So, on one level, Magic Mike works as a portrait of working-class struggles; people who are striving for [financial] success and have learned how to [temporarily] live in gross extravagance by way of the few options that are currently available to them. This is a world in while women represent security, while men aimlessly flounder around until they recognize the strength and maturity of the women around them. In other words, women allow men to realize their dreams and true potential. Without the guidance of women, men waste their money; they buy big ass SUVs and invest in get-rich-quick schemes (such as male strip clubs and drug deals).
But relationships in Soderbergh’s hyper-real universe are not just another business transaction. Relationships are just as much about sexual attraction. Against her better judgment, Brooke is attracted to Mike because he represents a sexier and more honest alternative to her boyfriend (Reid Carolin); just as it is Brooke’s physical beauty that first catches Mike’s attention. Playing with the concepts of observation and perception, Soderbergh’s film is about watching people and watching people watch other people as well as what the voyeurs learn about the people that they watch. The most obvious example is when Brooke visits Club Xquisite. She stands in the back of the club, remaining totally detached as an observer, as if this is merely a sociological experiment for her. (We are reminded several times that Mike’s fuck-buddy, Joanna [Olivia Munn], first visited Club Xquisite as part of an academic research project.) We observe Brooke as she reacts to the hordes of women swooning over Mike. It is clearly the way that the women are watching and reacting to Mike that interests Brooke, not his performance. Brooke explains to Mike later that by observing this particular moment she gets what he does and why he does it. (Not one for expository dialogue, Soderbergh refrains from having Brooke lecture us on her findings.)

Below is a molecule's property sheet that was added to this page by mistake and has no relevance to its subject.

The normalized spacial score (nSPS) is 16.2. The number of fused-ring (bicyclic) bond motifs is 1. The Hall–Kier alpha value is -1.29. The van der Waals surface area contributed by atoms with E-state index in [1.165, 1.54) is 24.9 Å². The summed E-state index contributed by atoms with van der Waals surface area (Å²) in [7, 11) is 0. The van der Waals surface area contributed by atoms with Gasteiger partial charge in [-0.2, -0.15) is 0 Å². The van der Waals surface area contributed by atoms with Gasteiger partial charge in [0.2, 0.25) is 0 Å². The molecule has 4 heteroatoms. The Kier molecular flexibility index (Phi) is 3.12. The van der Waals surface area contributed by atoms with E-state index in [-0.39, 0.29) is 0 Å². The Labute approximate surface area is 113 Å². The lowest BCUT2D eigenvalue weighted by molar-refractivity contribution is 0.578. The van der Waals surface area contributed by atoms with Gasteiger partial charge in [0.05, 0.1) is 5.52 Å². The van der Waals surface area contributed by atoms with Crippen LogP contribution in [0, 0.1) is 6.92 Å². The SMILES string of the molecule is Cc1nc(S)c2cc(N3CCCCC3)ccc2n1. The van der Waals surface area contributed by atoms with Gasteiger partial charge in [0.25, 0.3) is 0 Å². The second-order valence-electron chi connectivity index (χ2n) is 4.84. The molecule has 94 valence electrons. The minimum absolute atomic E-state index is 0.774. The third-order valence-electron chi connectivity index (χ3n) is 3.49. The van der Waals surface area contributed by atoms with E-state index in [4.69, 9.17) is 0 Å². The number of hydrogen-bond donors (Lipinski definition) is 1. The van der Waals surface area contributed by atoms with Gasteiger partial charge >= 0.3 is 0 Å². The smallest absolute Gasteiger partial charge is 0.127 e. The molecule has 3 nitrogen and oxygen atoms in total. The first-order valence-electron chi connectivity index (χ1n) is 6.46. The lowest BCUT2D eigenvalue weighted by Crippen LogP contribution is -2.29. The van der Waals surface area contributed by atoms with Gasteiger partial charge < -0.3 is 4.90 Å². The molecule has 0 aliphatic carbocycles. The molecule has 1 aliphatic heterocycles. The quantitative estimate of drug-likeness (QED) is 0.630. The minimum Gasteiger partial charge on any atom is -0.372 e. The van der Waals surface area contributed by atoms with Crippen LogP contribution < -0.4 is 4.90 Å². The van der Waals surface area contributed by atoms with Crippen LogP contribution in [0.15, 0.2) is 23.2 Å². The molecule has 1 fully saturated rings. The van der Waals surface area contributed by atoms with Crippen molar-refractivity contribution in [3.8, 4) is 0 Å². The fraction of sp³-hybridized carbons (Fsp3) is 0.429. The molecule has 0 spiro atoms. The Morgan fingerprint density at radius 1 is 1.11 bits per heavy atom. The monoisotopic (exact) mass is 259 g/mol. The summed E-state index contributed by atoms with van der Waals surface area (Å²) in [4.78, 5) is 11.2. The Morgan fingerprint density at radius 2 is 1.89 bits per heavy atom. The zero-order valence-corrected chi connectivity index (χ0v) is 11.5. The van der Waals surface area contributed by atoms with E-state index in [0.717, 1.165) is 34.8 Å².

The narrative comes to a grinding halt any time the camera enters Club Xquisite — which functions as a total escape from reality for its entertainers and their audience. The stage presentations are choreographed like scenes from classic Hollywood musicals. Everything is hilariously over-the-top from the stage design to the lighting and the props, not to mention the cartoonishly hammy ringleader, Dallas (Matthew McConaughey is nothing short of brilliant in his cranked-up-to-11 supporting role). Visually, this topsy-turvy carnival turns 100-plus years of the objectification of women in cinema on its head. Soderbergh presents us with the Cock-Rocking Kings, men with impeccable pecs and 12-pack abs, flaunting their bulging banana hammocks and taut bare buttocks (which garner a fair share of close-ups and zoom-ins) for the audience to ogle and fantasize about. But as the audience wipes the drool off their chins, they realize that Soderbergh has just tricked them into consuming an overtly-intelligent film about socio-economics and gender issues. It is a bitter pill to swallow, but one that is sugar-coated with scantily clad sexy people.